How about pursuing biology as a hobby? The DIY Bio

Source: Unsplash

We are all aware of the DIY culture pervasive in computer programming and IT. When you are stuck with a piece of code, there are Stack Overflow, GitHub and hundreds of other resources to help you out. There are even groups of electronics hobbyists and mechanical tinkerers who help each other out. Instructables and Spark Fun Learn are two well-known websites to learn about DIY electronics, say building your own robots, drones etc. I even built an RC-IC Car (Remote Controlled Internal Combustion Engine) in my first year with a few of my batchmates following the tutorials on ‘Engineering Explained’ and ‘How Stuffs Work’.

But how about pursuing biology as a hobby? What about hacking biology? How about being a part of the ‘DIY Bio’ movement? Sounds cool!

What Is DIY Bio?

Manu Prakash demonstrates how to use a Paperfuge, an ultra-affordable, hand-powered centrifuge made of paper and string. [Prakash Et Al]

Dr. Manu Prakash, an alumnus of the Indian Institute of Technology Kanpur, invented Paperfuge, taking inspiration from an Indian toy ‘Lattu’ (in Hindi), otherwise called ‘Whirligig’. Paperfuse is a hand-powered, low-cost centrifuge costing around $0.20. The Paperfuse can achieve speed of 125,000 rpm (revolutions per minute). It can separate plasma from whole blood in less than 90 seconds. With a keen passion for biohacking, the Computer Science graduate from one of India’s prestigious universities went to become a Professor in Bioengineering at Stanford University.

Lattu (A Indian Toy) that inspired Dr. Prakash to invent Paperfuse.

George Church, a professor of genetics at Harvard Medical School, helped pioneer the DIY movement in biology. DIY Bio is an open-science innovation movement that has recently caught a social spring. According to him, “The DIY Bio movement will be successful because the cost of both synthesizing and decoding DNA molecules is now falling five times faster than the cost of computing power.”

If you are in an engineering school, maybe you would have used one or seen your peers using Arduino microcontrollers to build super cool robots or gadgets of their own. These days middle school kids have also started to use Arduino microcontrollers, Raspberry Pi and sensors to build uber cool gadgets that can solve a real-world problem. A starter robotic kit costs around $300 and with several resources available on the web, a novice programmer like a middle school kid can build his own bot without the need of expert help.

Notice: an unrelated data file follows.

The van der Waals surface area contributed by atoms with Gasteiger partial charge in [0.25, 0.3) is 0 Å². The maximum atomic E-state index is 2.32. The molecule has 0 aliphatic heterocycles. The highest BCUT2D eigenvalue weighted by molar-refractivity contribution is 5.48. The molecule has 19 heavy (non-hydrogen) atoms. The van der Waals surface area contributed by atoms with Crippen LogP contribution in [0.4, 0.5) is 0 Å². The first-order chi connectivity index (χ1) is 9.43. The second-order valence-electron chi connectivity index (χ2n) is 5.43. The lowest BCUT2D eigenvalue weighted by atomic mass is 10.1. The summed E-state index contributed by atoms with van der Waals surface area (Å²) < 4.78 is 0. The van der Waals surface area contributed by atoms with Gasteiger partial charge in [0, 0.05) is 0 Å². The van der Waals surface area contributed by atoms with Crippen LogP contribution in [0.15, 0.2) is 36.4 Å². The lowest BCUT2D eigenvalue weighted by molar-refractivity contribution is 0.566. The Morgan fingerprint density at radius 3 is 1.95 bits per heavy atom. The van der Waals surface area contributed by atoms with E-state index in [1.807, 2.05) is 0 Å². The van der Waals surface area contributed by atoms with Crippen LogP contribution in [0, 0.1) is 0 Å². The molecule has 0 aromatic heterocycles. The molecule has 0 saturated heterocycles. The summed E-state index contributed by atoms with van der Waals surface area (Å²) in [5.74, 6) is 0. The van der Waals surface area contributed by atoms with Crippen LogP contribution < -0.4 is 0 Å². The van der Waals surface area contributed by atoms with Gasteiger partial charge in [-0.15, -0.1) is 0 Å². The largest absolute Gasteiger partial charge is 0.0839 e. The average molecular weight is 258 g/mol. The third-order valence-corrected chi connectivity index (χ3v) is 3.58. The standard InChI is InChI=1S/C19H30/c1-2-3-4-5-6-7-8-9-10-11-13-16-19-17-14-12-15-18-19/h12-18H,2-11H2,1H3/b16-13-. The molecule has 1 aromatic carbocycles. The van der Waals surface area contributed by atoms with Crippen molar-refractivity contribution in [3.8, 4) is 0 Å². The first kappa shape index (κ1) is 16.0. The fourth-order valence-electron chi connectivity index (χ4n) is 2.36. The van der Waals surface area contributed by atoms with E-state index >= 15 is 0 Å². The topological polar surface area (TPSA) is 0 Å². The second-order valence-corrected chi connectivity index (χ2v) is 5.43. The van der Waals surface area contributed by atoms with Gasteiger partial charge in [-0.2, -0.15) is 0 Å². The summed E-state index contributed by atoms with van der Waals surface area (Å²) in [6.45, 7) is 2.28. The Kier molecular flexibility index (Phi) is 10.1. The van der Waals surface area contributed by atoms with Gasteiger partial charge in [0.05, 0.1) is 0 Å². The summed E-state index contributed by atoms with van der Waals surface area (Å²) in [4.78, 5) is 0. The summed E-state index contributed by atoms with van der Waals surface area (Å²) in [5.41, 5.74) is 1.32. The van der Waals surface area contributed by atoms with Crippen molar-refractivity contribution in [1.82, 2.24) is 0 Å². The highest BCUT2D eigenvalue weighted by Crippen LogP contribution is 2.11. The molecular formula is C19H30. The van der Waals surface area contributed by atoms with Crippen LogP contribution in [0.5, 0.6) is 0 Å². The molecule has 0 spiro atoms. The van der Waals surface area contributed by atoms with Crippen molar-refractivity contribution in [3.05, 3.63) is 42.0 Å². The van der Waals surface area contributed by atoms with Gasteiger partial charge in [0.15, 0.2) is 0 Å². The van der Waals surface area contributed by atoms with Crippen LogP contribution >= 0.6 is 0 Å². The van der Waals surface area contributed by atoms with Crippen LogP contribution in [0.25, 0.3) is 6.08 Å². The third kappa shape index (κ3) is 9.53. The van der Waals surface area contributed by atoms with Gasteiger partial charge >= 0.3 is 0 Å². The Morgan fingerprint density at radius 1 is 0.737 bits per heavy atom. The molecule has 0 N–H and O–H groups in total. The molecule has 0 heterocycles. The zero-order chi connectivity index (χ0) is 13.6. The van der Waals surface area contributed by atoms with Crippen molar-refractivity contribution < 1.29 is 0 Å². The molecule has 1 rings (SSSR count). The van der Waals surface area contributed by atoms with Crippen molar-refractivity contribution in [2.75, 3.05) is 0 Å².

This is exactly what the ‘DIY Bio’ revolution wants to do. The ‘DIY Bio’ aims to bring non-experts as naive as a high school student to develop new innovative solutions that can disrupt healthcare (biohacking).

How To Promote DIY Bio?

OpenPCR is a low-cost DNA Copying Machine that can help biohackers disrupt Genetic Engineering. Source: OpenPCR

One of the best ways to promote the biohacking is by introducing low-cost biological lab techniques and devices, such as the Paperfuse. OpenPCR (shown above) is one of the many devices that helps in DNA copying at a fraction of a cost of the commercial grade machine. It costs as low as $499.

Today, most of the innovations in Biotech still comes from the research labs or pharmaceutical companies where highly trained experts give their inputs. The DIY culture in Biology will build a new parallel force which doesn’t have enough experience in life science but capable of innovation.

Currently, there isn’t any Biohacking community lab in Europe or Asia like bioCURIOUS. BioCurious is the World’s First Hackerspace for Bio, Built in the Heart of Silicon Valley. This is a community of scientists, technologists, entrepreneurs, and amateurs who believe that innovations in biology should be accessible, affordable, and open to everyone. More such community labs need to be introduced to see significant strides in biohacking.

Take a look at the Home Made Centrifuge in the figure below. Attaching this customized plastic test-tube holder with a drill bit makes it a centrifuge costing less than $50. Currently, a commercial grade centrifuge would cost at least $300. If this is not disruption, I don’t know what is.

Customized Test tube Holder That Can Be Turned To A Centrifuge


According to PwC, one of the top-notch consulting firms, Biotechnology and life science is one of the fastest growing industries now. For several years, biotech has been predominantly slow i embracing technological revolutions. Be it embracing Artificial Intelligence, Big Data or Internet of Things, the biotech sector has always been late in adopting new technologies as compared to the finance, banking, and manufacturing sectors.

The DIY Culture in biology will help in bring disruptive innovations because people from a non-biology background tend to bring a new perspective.

Originally published at on December 30, 2018.



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Suraj Panigrahi

Suraj Panigrahi

Education Blogger | Biomedical Engineer | Mechanical Engineer